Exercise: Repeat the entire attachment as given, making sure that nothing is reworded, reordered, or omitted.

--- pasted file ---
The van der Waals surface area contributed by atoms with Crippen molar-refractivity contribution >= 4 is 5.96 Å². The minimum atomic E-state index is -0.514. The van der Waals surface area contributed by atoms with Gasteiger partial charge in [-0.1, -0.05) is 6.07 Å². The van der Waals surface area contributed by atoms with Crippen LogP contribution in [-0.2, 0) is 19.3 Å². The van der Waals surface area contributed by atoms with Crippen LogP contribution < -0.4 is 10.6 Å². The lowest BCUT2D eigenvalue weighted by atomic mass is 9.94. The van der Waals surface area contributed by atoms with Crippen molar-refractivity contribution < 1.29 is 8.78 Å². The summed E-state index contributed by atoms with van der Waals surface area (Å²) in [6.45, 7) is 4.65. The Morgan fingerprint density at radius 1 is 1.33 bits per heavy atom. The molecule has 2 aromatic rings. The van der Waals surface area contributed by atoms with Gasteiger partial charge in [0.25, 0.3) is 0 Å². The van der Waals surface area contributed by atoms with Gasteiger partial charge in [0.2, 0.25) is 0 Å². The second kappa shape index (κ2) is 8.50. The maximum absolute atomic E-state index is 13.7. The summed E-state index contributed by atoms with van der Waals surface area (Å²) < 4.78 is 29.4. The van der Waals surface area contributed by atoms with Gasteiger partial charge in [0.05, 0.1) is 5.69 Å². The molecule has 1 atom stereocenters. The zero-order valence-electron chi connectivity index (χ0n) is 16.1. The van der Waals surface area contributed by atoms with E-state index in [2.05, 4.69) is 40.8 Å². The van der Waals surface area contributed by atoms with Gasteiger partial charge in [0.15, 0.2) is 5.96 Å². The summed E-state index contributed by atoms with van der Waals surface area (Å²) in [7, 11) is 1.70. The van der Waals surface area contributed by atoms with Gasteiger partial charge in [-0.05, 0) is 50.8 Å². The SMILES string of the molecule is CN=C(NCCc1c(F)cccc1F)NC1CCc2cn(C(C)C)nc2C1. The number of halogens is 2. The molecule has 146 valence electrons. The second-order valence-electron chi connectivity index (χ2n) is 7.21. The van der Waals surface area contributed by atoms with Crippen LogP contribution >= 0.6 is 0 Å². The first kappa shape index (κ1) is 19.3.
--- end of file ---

The van der Waals surface area contributed by atoms with Crippen molar-refractivity contribution >= 4 is 5.96 Å². The minimum atomic E-state index is -0.514. The van der Waals surface area contributed by atoms with Gasteiger partial charge in [-0.1, -0.05) is 6.07 Å². The van der Waals surface area contributed by atoms with Crippen LogP contribution in [-0.2, 0) is 19.3 Å². The van der Waals surface area contributed by atoms with Crippen LogP contribution < -0.4 is 10.6 Å². The lowest BCUT2D eigenvalue weighted by atomic mass is 9.94. The van der Waals surface area contributed by atoms with Crippen molar-refractivity contribution < 1.29 is 8.78 Å². The summed E-state index contributed by atoms with van der Waals surface area (Å²) in [6.45, 7) is 4.65. The Morgan fingerprint density at radius 1 is 1.33 bits per heavy atom. The molecule has 2 aromatic rings. The van der Waals surface area contributed by atoms with Gasteiger partial charge in [0.25, 0.3) is 0 Å². The van der Waals surface area contributed by atoms with Gasteiger partial charge in [0.2, 0.25) is 0 Å². The second kappa shape index (κ2) is 8.50. The maximum absolute atomic E-state index is 13.7. The summed E-state index contributed by atoms with van der Waals surface area (Å²) < 4.78 is 29.4. The van der Waals surface area contributed by atoms with Gasteiger partial charge in [0.05, 0.1) is 5.69 Å². The molecule has 1 atom stereocenters. The zero-order valence-electron chi connectivity index (χ0n) is 16.1. The van der Waals surface area contributed by atoms with E-state index in [2.05, 4.69) is 40.8 Å². The van der Waals surface area contributed by atoms with Gasteiger partial charge in [0.15, 0.2) is 5.96 Å². The summed E-state index contributed by atoms with van der Waals surface area (Å²) in [7, 11) is 1.70. The van der Waals surface area contributed by atoms with Gasteiger partial charge in [-0.05, 0) is 50.8 Å². The SMILES string of the molecule is CN=C(NCCc1c(F)cccc1F)NC1CCc2cn(C(C)C)nc2C1. The number of halogens is 2. The molecule has 146 valence electrons. The second-order valence-electron chi connectivity index (χ2n) is 7.21. The van der Waals surface area contributed by atoms with Crippen LogP contribution >= 0.6 is 0 Å². The first kappa shape index (κ1) is 19.3.